It would be simpler to manage and more transparent
The International Chamber of Shipping (ICS), meeting in Hamburg last week, has decided that if market based measures to reduce CO2 emissions are developed by governments then the international industry has a definite preference for a mechanism that is levy/compensation fund-based rather than an emissions trading scheme.
The meeting agreed that a levy-based system is the one that most shipping companies can live with in order to ensure a level playing field and the avoidance of serious market distortion. ICS has concluded that a levy-based system will be simpler to manage and more transparent.
ICS Chairman, Spyros Polemis, said: The shipping industry has an instinctive dislike of unnecessary complication which will be the result of a system based on emissions trading.
He added: Governments are looking for leadership from the shipping industry about the market based measures we prefer to help reduce CO2, and to raise money for any environmental compensation fund that might be developed by governments. The meeting of our member national associations agreed on an MBM which is levy-based. Such a system should be developed by IMO.
An ICS statement emphasised the importance of ensuring that IMOs package of technical and operational measures to reduce CO2 emissions is adopted by the “crucial” meeting of the IMO Marine Environment Protection Committee in July, as amendments to MARPOL Annex VI.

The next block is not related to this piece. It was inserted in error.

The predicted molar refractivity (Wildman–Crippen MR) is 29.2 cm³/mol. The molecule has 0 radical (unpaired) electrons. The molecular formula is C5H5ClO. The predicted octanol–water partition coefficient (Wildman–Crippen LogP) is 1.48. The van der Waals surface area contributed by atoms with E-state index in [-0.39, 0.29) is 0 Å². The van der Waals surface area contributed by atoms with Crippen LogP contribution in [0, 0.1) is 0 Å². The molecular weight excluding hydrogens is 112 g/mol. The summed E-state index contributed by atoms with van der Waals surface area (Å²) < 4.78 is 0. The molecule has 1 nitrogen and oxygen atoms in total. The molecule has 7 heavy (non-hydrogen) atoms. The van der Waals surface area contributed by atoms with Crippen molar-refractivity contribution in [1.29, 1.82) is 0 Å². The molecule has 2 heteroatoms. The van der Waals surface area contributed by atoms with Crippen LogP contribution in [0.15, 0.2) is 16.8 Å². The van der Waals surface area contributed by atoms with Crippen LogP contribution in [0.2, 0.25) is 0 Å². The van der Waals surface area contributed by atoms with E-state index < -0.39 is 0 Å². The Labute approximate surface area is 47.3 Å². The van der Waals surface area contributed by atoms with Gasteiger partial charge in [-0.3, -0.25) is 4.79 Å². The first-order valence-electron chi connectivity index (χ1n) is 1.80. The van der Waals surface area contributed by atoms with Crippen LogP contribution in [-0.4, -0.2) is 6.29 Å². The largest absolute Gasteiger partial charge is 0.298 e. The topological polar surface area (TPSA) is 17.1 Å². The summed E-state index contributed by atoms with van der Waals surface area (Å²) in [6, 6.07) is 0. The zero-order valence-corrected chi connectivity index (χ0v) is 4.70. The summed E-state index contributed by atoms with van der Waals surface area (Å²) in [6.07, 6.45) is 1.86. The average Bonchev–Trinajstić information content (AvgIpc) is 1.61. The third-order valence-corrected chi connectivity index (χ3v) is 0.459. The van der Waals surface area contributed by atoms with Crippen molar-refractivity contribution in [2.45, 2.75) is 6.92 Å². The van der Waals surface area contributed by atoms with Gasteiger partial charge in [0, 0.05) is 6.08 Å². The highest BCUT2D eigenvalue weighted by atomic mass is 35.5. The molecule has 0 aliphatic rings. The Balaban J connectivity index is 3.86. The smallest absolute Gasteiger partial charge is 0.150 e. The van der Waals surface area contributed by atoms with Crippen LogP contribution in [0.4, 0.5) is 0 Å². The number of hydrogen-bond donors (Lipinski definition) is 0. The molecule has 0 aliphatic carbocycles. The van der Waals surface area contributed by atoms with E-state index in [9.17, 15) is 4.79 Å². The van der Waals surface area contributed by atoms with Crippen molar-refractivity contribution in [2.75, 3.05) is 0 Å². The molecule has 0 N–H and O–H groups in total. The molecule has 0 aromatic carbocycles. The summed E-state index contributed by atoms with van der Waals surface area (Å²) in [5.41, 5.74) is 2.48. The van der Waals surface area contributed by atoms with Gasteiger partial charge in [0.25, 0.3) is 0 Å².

ICS said: ” Most importantly this includes the Energy Efficiency Design Index (EEDI). Agreement at IMO will be vital to maintain the principle of global rules for a global industry, which cannot be guaranteed if detailed emission reduction measures are left to the high level climate change talks at UNFCCC, or the European Commission, which will be the likely result if agreement is not reached by governments at IMO this July.
ICS national associations will be lobbying their governments hard to ensure that they support the adoption of IMO technical and operational measures, which ICS believes will deliver more than a 20% reduction in CO2 emissions by 2020, per tonne-km of trade carried by sea.”
Source: World Bunkering